Panasas, a network storage solution provider based in Fremont, Calif., is launching its first product this week, but already has some key customer wins in the bioinformatics community: The company claims Terry Gaasterland’s lab at Rockefeller University and Gene Myers’s group at the University of California, Berkeley among the early adopters of its technology. In addition, Panasus just signed an agreement with Los Alamos National Laboratory for up to 620 terabytes of storage and also has a system installed at Sandia National Laboratory.
How did the small startup capture the attention of the scientific computing elite? According to Panasus CEO Rod Schrock, the company offers a “complementary storage system” to the Linux cluster architecture that is quickly gaining ground in scientific and technical computing. Most storage solutions for cluster environments — even network attached storage — create a bottleneck between the compute nodes and the storage where data is “staged” and “destaged,” said Paul Gottsegen, vice president of marketing at Panasus.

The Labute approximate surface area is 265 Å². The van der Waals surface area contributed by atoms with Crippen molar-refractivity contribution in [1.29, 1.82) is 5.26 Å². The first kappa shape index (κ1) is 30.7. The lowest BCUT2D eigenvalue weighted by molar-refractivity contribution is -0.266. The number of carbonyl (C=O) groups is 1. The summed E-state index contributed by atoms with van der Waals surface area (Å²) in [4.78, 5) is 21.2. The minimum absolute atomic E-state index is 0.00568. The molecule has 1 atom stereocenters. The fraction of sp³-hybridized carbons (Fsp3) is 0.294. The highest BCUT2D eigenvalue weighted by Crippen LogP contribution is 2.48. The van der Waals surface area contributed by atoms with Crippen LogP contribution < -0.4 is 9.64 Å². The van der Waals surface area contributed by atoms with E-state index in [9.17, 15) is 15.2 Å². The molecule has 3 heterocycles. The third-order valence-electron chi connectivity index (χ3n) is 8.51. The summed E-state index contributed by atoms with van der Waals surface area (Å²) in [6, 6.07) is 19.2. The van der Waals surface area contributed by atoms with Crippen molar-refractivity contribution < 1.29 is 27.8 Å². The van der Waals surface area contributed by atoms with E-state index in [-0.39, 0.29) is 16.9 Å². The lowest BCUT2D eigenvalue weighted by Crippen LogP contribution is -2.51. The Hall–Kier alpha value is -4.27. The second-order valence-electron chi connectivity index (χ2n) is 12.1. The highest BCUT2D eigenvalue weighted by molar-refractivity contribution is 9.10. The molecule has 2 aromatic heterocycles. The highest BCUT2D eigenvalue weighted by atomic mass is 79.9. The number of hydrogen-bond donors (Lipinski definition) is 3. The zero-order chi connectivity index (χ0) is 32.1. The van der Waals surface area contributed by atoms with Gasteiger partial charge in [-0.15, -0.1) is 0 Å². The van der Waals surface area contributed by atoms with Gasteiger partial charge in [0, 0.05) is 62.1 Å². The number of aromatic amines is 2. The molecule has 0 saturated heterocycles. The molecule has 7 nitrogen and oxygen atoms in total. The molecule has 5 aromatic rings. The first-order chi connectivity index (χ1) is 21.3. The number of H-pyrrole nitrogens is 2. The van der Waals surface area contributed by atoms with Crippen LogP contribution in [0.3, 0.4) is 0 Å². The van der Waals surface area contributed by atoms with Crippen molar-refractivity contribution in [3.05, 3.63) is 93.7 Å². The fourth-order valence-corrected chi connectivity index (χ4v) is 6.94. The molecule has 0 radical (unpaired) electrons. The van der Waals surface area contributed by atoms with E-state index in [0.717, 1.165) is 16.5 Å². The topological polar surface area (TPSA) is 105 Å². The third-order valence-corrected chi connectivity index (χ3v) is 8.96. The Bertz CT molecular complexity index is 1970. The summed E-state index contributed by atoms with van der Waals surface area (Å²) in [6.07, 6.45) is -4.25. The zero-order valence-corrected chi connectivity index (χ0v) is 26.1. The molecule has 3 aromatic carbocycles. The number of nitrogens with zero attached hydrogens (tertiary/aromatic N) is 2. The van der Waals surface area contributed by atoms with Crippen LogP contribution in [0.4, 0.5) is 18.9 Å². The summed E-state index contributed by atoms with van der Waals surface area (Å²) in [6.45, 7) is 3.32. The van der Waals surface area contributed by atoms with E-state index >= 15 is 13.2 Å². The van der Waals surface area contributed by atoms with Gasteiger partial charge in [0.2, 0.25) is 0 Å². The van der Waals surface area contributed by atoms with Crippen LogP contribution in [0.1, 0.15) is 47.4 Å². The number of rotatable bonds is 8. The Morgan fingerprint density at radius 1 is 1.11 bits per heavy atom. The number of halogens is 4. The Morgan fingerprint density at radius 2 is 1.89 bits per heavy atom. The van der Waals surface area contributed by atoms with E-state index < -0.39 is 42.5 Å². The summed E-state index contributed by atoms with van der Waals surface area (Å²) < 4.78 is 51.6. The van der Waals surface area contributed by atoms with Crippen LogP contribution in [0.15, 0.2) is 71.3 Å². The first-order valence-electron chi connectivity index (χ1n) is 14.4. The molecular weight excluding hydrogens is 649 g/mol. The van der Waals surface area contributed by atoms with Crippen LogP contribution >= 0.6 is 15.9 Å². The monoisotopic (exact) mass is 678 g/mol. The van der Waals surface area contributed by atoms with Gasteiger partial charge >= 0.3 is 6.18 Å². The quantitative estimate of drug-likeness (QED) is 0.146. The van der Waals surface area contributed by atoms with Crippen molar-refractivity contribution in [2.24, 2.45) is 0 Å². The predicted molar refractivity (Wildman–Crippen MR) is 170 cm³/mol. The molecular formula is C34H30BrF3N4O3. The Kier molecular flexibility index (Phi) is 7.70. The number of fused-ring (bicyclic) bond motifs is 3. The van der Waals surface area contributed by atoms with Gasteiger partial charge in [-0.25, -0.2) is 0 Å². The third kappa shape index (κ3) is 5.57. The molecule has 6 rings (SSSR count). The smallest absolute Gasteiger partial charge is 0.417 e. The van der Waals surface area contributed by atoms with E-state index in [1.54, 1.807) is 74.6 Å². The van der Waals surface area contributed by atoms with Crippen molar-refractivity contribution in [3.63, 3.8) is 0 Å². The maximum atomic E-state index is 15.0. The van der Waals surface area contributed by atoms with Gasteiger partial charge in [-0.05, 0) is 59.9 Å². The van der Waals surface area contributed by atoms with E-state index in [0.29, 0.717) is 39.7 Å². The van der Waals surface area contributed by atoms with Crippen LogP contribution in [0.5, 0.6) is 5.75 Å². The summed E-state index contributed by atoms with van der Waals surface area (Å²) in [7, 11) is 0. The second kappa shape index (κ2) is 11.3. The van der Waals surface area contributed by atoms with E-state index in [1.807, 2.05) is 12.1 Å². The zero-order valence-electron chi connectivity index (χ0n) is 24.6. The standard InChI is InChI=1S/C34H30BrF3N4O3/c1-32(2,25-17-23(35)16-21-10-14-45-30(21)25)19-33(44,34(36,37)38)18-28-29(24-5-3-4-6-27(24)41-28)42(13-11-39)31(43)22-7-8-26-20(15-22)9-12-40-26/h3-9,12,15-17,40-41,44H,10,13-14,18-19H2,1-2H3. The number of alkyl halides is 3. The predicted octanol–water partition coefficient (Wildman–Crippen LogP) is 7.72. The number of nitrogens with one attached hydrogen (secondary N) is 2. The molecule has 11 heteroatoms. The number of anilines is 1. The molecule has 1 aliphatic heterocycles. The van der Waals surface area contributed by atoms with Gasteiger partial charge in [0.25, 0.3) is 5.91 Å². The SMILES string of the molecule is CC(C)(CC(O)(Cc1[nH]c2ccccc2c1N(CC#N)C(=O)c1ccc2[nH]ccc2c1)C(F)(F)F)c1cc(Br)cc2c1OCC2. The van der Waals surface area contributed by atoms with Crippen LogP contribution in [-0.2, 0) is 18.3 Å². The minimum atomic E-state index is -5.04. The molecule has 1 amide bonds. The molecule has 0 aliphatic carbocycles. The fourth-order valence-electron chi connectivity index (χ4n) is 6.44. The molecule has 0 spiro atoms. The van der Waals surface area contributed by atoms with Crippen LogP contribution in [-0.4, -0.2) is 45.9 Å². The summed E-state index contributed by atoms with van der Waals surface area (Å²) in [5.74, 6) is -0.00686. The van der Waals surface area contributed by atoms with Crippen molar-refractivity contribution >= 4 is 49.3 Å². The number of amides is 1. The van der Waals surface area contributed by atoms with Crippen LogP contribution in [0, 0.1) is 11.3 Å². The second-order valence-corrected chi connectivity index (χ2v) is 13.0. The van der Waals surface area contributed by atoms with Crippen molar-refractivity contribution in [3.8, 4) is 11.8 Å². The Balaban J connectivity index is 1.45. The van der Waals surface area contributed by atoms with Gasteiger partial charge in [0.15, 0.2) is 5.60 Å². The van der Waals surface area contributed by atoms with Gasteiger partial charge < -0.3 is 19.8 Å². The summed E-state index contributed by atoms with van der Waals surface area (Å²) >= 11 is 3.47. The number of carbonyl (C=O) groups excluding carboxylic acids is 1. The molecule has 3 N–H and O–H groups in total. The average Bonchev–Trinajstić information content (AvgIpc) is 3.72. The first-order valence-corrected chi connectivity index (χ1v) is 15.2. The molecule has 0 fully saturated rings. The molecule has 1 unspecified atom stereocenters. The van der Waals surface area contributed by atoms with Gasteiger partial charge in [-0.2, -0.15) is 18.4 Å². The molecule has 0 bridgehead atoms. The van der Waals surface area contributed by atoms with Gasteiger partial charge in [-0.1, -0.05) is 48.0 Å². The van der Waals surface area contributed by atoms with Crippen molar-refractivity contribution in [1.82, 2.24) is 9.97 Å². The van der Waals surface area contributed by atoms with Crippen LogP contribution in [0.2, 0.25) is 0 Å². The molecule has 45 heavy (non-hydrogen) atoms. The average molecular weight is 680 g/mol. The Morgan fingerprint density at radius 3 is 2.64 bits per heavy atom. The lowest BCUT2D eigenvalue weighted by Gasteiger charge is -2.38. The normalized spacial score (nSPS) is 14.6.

Panasus uses an approach it calls object-based storage clustering that manages data in large virtual objects, and not as small blocks of bytes. Each object has metadata assigned to it that allows it to be dynamically distributed across blade-like “object storage devices” that sit in a 4U-high system shelf. The Linux application clients then use the company’s DirectFlow file system to directly interact with the data without going through a centralized filer, Gottsegen said.
The system provides up to 30 times the data throughput (at over 60 Gb/sec) and seven times the random I/O (at over 300,000 SFS ops/sec) compared to systems such as EMC’s Celerra NS 600 and Network appliance’s FAS 960, according to Panasas. The company said that its use of commodity hardware also keeps the cost of its system lower than that of its competitors.
The company’s product, which it calls the ActiveScale Storage Cluster, will be commercially available starting Oct. 20.